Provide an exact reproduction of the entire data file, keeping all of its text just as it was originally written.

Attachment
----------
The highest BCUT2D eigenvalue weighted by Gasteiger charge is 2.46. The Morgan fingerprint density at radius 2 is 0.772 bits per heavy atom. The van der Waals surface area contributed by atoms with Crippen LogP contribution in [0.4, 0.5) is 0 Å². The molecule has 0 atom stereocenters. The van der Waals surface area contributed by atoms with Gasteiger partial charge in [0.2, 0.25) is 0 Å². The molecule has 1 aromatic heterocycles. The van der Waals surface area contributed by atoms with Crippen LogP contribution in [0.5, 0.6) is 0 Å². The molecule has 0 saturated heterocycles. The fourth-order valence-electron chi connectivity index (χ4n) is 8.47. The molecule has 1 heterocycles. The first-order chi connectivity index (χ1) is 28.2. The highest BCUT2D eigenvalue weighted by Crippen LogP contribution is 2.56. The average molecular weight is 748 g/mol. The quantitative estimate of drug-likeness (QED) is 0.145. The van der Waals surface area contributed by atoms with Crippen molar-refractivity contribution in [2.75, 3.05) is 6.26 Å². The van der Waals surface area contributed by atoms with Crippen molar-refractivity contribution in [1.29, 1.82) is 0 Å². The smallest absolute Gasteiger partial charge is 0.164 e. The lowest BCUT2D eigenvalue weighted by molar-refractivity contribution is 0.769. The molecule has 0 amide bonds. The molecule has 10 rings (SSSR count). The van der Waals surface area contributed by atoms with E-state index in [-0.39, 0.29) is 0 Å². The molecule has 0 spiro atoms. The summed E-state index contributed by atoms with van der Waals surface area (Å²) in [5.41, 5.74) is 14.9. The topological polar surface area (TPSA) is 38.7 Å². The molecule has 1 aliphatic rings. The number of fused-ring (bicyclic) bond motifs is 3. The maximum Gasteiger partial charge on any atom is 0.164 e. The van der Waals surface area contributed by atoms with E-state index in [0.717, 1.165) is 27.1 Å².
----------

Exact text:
The highest BCUT2D eigenvalue weighted by Gasteiger charge is 2.46. The Morgan fingerprint density at radius 2 is 0.772 bits per heavy atom. The van der Waals surface area contributed by atoms with Crippen LogP contribution in [0.4, 0.5) is 0 Å². The molecule has 0 atom stereocenters. The van der Waals surface area contributed by atoms with Gasteiger partial charge in [0.2, 0.25) is 0 Å². The molecule has 1 aromatic heterocycles. The van der Waals surface area contributed by atoms with Crippen LogP contribution in [0.5, 0.6) is 0 Å². The molecule has 0 saturated heterocycles. The fourth-order valence-electron chi connectivity index (χ4n) is 8.47. The molecule has 1 heterocycles. The first-order chi connectivity index (χ1) is 28.2. The highest BCUT2D eigenvalue weighted by Crippen LogP contribution is 2.56. The average molecular weight is 748 g/mol. The quantitative estimate of drug-likeness (QED) is 0.145. The van der Waals surface area contributed by atoms with Crippen molar-refractivity contribution in [2.75, 3.05) is 6.26 Å². The van der Waals surface area contributed by atoms with Crippen molar-refractivity contribution in [1.29, 1.82) is 0 Å². The smallest absolute Gasteiger partial charge is 0.164 e. The lowest BCUT2D eigenvalue weighted by molar-refractivity contribution is 0.769. The molecule has 0 amide bonds. The molecule has 10 rings (SSSR count). The van der Waals surface area contributed by atoms with E-state index in [-0.39, 0.29) is 0 Å². The molecule has 0 spiro atoms. The summed E-state index contributed by atoms with van der Waals surface area (Å²) in [5.41, 5.74) is 14.9. The topological polar surface area (TPSA) is 38.7 Å². The molecule has 1 aliphatic rings. The number of fused-ring (bicyclic) bond motifs is 3. The maximum Gasteiger partial charge on any atom is 0.164 e. The van der Waals surface area contributed by atoms with E-state index in [0.717, 1.165) is 27.1 Å².